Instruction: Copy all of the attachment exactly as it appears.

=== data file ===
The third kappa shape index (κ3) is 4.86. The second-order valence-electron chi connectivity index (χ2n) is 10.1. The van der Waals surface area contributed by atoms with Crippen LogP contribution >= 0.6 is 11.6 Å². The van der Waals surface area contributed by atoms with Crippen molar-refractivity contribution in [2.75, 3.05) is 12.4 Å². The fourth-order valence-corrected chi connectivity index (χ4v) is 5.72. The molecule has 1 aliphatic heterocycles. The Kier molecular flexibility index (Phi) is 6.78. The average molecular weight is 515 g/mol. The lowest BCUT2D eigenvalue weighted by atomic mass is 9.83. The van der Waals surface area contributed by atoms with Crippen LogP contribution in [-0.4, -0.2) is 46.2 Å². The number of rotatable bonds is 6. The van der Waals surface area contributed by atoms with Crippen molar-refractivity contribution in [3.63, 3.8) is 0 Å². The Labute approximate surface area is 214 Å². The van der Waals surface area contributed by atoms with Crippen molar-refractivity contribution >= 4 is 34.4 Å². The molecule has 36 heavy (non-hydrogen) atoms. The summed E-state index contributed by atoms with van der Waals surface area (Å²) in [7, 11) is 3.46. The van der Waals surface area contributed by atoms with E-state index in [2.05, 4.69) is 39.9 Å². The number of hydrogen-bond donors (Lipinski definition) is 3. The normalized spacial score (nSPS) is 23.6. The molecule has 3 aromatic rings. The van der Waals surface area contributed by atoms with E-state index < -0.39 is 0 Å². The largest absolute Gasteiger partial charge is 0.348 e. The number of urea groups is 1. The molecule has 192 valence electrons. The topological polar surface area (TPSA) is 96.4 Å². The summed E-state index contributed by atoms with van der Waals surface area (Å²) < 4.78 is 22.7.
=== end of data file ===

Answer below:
The third kappa shape index (κ3) is 4.86. The second-order valence-electron chi connectivity index (χ2n) is 10.1. The van der Waals surface area contributed by atoms with Crippen LogP contribution >= 0.6 is 11.6 Å². The van der Waals surface area contributed by atoms with Crippen molar-refractivity contribution in [2.75, 3.05) is 12.4 Å². The fourth-order valence-corrected chi connectivity index (χ4v) is 5.72. The molecule has 1 aliphatic heterocycles. The Kier molecular flexibility index (Phi) is 6.78. The average molecular weight is 515 g/mol. The lowest BCUT2D eigenvalue weighted by atomic mass is 9.83. The van der Waals surface area contributed by atoms with Crippen LogP contribution in [-0.4, -0.2) is 46.2 Å². The number of rotatable bonds is 6. The van der Waals surface area contributed by atoms with Crippen molar-refractivity contribution in [3.63, 3.8) is 0 Å². The Labute approximate surface area is 214 Å². The van der Waals surface area contributed by atoms with Crippen molar-refractivity contribution >= 4 is 34.4 Å². The molecule has 36 heavy (non-hydrogen) atoms. The summed E-state index contributed by atoms with van der Waals surface area (Å²) in [7, 11) is 3.46. The van der Waals surface area contributed by atoms with E-state index in [2.05, 4.69) is 39.9 Å². The number of hydrogen-bond donors (Lipinski definition) is 3. The normalized spacial score (nSPS) is 23.6. The molecule has 3 aromatic rings. The van der Waals surface area contributed by atoms with E-state index < -0.39 is 0 Å². The largest absolute Gasteiger partial charge is 0.348 e. The number of urea groups is 1. The molecule has 192 valence electrons. The topological polar surface area (TPSA) is 96.4 Å². The summed E-state index contributed by atoms with van der Waals surface area (Å²) < 4.78 is 22.7.